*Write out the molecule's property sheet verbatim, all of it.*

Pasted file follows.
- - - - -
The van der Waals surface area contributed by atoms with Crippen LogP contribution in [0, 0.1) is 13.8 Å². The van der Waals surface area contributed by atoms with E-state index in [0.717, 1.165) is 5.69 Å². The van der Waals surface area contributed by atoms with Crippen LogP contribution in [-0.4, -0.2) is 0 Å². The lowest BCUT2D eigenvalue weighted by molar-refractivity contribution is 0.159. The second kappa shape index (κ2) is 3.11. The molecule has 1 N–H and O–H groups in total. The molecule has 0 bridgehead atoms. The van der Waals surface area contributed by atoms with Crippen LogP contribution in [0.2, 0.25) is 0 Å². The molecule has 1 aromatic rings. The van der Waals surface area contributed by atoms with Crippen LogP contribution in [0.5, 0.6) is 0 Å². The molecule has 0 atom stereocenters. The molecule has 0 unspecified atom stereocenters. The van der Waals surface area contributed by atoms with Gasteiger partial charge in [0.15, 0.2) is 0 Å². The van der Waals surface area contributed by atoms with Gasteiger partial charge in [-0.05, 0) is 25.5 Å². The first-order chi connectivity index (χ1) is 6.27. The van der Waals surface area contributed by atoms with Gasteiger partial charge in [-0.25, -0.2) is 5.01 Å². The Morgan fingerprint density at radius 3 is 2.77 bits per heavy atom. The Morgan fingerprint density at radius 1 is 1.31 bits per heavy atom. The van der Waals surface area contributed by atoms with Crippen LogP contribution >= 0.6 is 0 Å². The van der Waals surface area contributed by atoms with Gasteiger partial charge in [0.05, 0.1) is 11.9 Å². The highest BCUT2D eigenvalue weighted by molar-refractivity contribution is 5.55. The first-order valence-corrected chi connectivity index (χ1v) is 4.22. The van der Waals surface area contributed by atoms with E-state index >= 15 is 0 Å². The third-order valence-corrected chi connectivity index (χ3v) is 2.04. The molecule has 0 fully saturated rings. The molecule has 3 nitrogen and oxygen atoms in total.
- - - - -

The van der Waals surface area contributed by atoms with Crippen LogP contribution in [0, 0.1) is 13.8 Å². The van der Waals surface area contributed by atoms with E-state index in [0.717, 1.165) is 5.69 Å². The van der Waals surface area contributed by atoms with Crippen LogP contribution in [-0.4, -0.2) is 0 Å². The lowest BCUT2D eigenvalue weighted by molar-refractivity contribution is 0.159. The second kappa shape index (κ2) is 3.11. The molecule has 1 N–H and O–H groups in total. The molecule has 0 bridgehead atoms. The van der Waals surface area contributed by atoms with Crippen LogP contribution in [0.2, 0.25) is 0 Å². The molecule has 1 aromatic rings. The van der Waals surface area contributed by atoms with Crippen LogP contribution in [0.5, 0.6) is 0 Å². The molecule has 0 atom stereocenters. The molecule has 0 unspecified atom stereocenters. The van der Waals surface area contributed by atoms with Gasteiger partial charge in [0.15, 0.2) is 0 Å². The van der Waals surface area contributed by atoms with Gasteiger partial charge in [-0.05, 0) is 25.5 Å². The first-order chi connectivity index (χ1) is 6.27. The van der Waals surface area contributed by atoms with Gasteiger partial charge in [-0.25, -0.2) is 5.01 Å². The Morgan fingerprint density at radius 3 is 2.77 bits per heavy atom. The Morgan fingerprint density at radius 1 is 1.31 bits per heavy atom. The van der Waals surface area contributed by atoms with Crippen LogP contribution >= 0.6 is 0 Å². The van der Waals surface area contributed by atoms with Gasteiger partial charge in [0.05, 0.1) is 11.9 Å². The highest BCUT2D eigenvalue weighted by molar-refractivity contribution is 5.55. The first-order valence-corrected chi connectivity index (χ1v) is 4.22. The van der Waals surface area contributed by atoms with E-state index >= 15 is 0 Å². The third-order valence-corrected chi connectivity index (χ3v) is 2.04. The molecule has 0 fully saturated rings. The molecule has 3 nitrogen and oxygen atoms in total.